Nathan Smith thought he was lucky when he got to play a Tuesday practice round with Arnold Palmer at the 2004 Masters.
The moment was significant for several reasons for Smith, a Brookville, Pa., native and one of the most decorated amateurs in Western Pennsylvania history. He was making his first appearance at the Masters as the reigning U.S. Mid-Amateur champion, a title that historically carries an invitation to the first major of the season.
But this Masters was special because it would mark the 50th and final competitive appearance for Palmer, a four-time winner of the green jacket and one of Augusta’s favorite adopted sons.
“I couldn’t believe I was getting to do that — playing a practice round with the King at the Masters,” Smith said. “Very cool.”
But that wasn’t the coolest moment of the day. When the pairings for the tournament were released after his practice round, Smith found out he was paired with Palmer for the first two days. That meant Smith, now 38, would have a front-row seat for the King’s final coronation through the pines at Augusta National.
“It was so surreal when I think back about that,” Smith said. “And he couldn’t have been nicer to me.”
Right down to the apology at the end of two days.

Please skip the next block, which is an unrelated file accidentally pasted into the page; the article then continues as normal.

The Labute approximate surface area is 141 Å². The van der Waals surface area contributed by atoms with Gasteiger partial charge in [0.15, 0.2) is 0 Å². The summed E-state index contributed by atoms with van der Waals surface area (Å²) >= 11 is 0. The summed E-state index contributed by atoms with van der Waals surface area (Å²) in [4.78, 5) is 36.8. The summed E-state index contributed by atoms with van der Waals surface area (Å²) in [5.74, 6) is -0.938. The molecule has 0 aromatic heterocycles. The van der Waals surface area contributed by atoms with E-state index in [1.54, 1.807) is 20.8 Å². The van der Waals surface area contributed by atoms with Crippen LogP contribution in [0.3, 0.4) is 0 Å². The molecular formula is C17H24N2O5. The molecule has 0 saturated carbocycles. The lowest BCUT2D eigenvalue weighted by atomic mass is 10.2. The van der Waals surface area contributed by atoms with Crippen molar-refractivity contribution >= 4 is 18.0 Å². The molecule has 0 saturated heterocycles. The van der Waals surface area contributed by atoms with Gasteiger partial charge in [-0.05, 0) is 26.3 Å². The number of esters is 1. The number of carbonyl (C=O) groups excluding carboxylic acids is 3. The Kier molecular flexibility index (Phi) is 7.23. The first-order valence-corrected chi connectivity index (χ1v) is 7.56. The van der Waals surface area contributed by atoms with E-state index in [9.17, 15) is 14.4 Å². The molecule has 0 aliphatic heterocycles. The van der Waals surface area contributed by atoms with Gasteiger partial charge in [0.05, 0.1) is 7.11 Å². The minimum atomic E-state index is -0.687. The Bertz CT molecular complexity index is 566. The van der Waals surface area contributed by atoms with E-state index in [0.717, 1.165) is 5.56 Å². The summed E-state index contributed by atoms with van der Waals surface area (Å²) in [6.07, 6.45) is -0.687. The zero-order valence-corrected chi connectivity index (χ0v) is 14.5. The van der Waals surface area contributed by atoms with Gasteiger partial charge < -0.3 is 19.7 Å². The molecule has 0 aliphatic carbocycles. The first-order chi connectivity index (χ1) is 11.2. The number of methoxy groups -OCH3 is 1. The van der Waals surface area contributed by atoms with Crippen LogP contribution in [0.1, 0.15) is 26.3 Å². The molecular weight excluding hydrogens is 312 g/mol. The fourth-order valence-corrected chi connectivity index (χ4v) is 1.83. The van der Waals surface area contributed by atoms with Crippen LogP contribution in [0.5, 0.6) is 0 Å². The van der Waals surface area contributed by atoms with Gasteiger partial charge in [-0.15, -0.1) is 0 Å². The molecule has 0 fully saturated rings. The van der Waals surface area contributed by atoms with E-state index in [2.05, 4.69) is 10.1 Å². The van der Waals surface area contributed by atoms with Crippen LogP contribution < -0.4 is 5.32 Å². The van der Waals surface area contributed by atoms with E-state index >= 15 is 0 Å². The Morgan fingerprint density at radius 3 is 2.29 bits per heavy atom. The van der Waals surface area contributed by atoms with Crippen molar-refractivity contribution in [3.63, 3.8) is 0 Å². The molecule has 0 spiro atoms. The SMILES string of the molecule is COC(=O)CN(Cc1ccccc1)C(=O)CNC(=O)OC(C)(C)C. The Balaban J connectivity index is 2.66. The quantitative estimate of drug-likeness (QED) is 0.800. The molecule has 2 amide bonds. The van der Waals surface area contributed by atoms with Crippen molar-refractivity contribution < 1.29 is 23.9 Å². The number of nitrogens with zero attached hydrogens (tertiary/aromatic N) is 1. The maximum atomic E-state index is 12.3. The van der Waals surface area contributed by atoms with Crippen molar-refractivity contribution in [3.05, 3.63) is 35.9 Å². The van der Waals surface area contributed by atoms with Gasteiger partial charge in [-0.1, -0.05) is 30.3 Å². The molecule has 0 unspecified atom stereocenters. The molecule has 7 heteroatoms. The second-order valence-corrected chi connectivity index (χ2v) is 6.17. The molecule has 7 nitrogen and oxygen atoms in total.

Smith needed only a par at the final hole to make the 36-hole cut and play on the weekend at the Masters. But, not wanting to interfere with the moment and trying to stay out of Palmer’s way for the King’s triumphant stroll up his final Masters fairway, Smith made double-bogey 6 at No. 18 and missed the cut by two shots.
“We’re shaking hands on the green and he says to me, ‘I’m sorry that happened to you, it happened to me before,’ ” Smith said. “I didn’t know what he meant at the time. I was totally numb.”
Smith can only assume the reference was to Palmer making a double bogey at the 72nd hole and blowing a two-shot lead that handed the 1961 Masters to Gary Player.
Smith went on to three more U.S. Mid-Amateur titles — more than anyone in history — and to be selected to three U.S. Walker Cup teams, the most by any amateur in Western Pennsylvania history, including Palmer.
His record as an amateur, and his professional friendship with Palmer, eventually led to Smith receiving an invitation from the King to play in the PGA Tour’s Arnold Palmer Invitational at Bay Hill in 2014. But Smith isn’t the only golfer from Western Pennsylvania who was impacted by the greatness of the man who is generally regarded as the most famous golfer of all time.
World Golf Hall of Famer Carol Semple Thompson and Oakmont Country Club professional Bob Ford could all recall their first or most special encounters with Palmer when they learned of his death. Rocco Mediate, a six-time winner on the PGA Tour and two-time winner on the Champions Tour, grew up right down the road in Greensburg and met Palmer for the first time when he was 16.
Thompson first met Palmer at a dinner at the Hilton, Downtown, that honored her parents. Palmer was friendly with Thompson’s dad, Harton “Bud” Semple, a former past USGA president; his wife, Winnie, was friendly with Carol’s sister, Heather.